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Non-renewable energy production

Diesel generator. Photo by Hiroo Yamagata, taken on 10 November 2009. Licensed under Creative Commons Attribution-ShareAlike 2.0 Generic.

Diesel generator. Photo by Hiroo Yamagata, taken on 10 November 2009. Licensed under CC BY-NC-ND 2.0.

Non-renewable energy sources are chiefly fossil fuels such as coal, diesel, oil and gas.

They provide much of Cambodia’s locally-produced electrical supply – according to the Electricity Authority Cambodia’s 2016 annual report, coal’s contribution to energy production went from 28 percent in 2014 to 47 percent in 2015.1 An EAC report states that the CIIDG coal plant is the country’s single largest domestic energy provider.2

These fuels are likely to remain significant sources of electricity generation for many years. This comment appears in the National Strategic Development Plan 2014–2018:

To meet the demand for electricity across the whole country, the Ministry of Mines and Energy will promote the exploration of energy sources such as hydropower, natural gas, and coal for the electricity generation.”3


According to Electricity Authority of Cambodia (EAC), the electricity generated by coal power plants in Cambodia increased from 168.75 million kWh in 2013 to 863.02 million kWh in 2014.4 The production rise is due to the full operation of the 270MW coal-fired power plant by Cambodian Energy Limited, and the first-phase operation of coal-fired power plant by C.I.I.D.G. Erdos Hongjun Electric Power Co. Ltd.5

The coal power plants that are operating, include:

  • A 13MW plant in Kandal province: this project was commissioned from Sovanna Phum Investment Co. Ltd in 2008 and has an installed capacity of 13MW.6
  • A 100MW power plant in Preah Sihanouk province: the project has been implemented by Cambodian Energy Limited. The first phase was opened in 2014.7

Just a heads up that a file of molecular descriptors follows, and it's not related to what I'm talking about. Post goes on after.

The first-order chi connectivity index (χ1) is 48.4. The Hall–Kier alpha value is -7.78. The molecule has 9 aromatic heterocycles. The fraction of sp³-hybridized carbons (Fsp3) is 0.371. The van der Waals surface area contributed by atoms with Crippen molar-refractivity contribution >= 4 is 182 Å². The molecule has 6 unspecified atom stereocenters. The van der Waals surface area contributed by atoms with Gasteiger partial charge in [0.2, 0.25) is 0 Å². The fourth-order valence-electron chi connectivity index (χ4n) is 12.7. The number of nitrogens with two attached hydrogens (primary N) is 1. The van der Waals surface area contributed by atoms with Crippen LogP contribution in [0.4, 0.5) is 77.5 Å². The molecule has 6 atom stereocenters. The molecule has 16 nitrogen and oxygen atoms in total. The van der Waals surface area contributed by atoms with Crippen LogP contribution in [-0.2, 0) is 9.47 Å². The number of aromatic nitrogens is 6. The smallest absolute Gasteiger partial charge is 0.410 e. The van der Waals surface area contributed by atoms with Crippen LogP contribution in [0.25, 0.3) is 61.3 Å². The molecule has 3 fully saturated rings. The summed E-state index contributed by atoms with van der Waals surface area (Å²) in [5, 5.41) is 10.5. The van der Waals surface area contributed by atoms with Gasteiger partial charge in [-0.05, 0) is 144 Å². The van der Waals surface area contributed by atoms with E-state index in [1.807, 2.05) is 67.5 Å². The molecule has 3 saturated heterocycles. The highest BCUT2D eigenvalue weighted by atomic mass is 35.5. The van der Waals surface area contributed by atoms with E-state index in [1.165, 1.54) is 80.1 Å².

• A 270MW coal-fired power plant in Preah Sihanouk province: the project is implemented by C.I.I.D.G. Erdos Hongjun Electric Power Co. Ltd.8An additional 135MW unit will become operational at the plant in 2017.9

The coal power plants that are planned include:10

  • A 150MW plant in Preah Sihanouk province: the project is headed by the Malaysian firm Cambodia Energy Ltd. The plant will be constructed by Toshiba, the first Japanese company to build a power plant in Cambodia.11 It is scheduled to become operational in 2019.12

However, Cambodia’s coal reserves are not yet being commercially mined and so the country relies on imported coal supply. For example, the large coal-fired plant in Preah Sihanouk province imports coal from Indonesia.13


The international NGO REEEP (Renewable Energy and Energy Efficiency Partnership) estimates that there are approximately 200 diesel mini-grids in Cambodia. They often face very high production costs due to inefficient fossil-fuel powered generators and the poor design of distribution systems.14

The government sees a role for larger-scale diesel generation of electricity in Cambodia. In 2012 Suy Sem, Minister of Mines and Energy, was reported in The Phnom Penh Post as saying:

We encourage the building of giant electricity companies such as diesel-fuelled generators, hydropower dams and coal plants in order to reduce the high price of electricity that small-scale generators charge in rural areas.15

Oil and gas

Oil and gas have been found on Cambodian territory, but no commercial extraction has begun. All the petroleum products Cambodia needs are imported. Estimated consumption of refined petroleum products is 47,490 barrels per day.16;17

For exploration of oil and gas there are six offshore blocks, nineteen onshore blocks and four blocks in an overlapping claims area contested with Thailand. Maps can be viewed here.

Cambodia has no refinery with the capacity to deal with the oil and gas that may be extracted, although in early 2015 the Cambodia Petroleum Company confirmed its $2.3 billion oil refinery, to be built on 365 hectares across Kampot and Sihanoukville provinces, was in the early stages of construction.18

Last updated: 28 February 2017

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